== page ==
Existing reading aids providing magnification in excess of 6x (24 diopters) are awkward to use, expensive, or not portable. The authors have developed a new type of reading aid, a low-resolution fiberscope, that provides magnification up to 40x (160 diopters), and is easy to use, inexpensive, and portable. The fiberscope consists of an objective-lens assembly, a flexible bundle of optical fibers, and an eyepiece that together transmit an image from the page to the reader's eye. Complete construction details are included. The design is based on the authors' previous findings that reading requires a field of only four characters and a resolution of only 2 cycles/character. After only half an hour of training, a diverse group of low-vision readers read with the fiberscope at rates between 12 and 95 words/minute. Low-vision readers with central field loss had a median reading rate of only 18 words/min, whereas those with intact central fields had a median reading rate of 67 words/min, not far short of the median rate of 73 words/min for normal readers using the fiberscope. This is consistent with the authors' previous findings that low-vision readers with central field loss read much more slowly than those with intact central fields, even when optimal magnification is provided. The authors conclude that the fiberscope may be very useful as an inexpensive portable reading aid for people requiring high magnification.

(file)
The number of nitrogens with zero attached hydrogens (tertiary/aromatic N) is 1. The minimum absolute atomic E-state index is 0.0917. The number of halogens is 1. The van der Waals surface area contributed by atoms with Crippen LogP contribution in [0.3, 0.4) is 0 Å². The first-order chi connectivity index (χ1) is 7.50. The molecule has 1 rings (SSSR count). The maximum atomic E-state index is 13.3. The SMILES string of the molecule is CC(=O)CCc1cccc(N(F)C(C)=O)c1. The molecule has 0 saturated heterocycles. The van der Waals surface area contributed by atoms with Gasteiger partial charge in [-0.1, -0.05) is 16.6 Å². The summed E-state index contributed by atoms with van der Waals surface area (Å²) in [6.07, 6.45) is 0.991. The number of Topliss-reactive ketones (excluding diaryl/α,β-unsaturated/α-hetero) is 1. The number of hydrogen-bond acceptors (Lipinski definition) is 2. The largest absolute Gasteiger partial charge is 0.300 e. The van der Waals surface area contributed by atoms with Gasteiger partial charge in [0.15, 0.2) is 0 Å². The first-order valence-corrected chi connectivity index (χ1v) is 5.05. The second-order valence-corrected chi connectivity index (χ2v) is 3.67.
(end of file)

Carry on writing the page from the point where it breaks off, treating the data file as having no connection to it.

|Original language||English (US)|
|Number of pages||13|
|Journal||Investigative Ophthalmology and Visual Science|
|State||Published - 1985|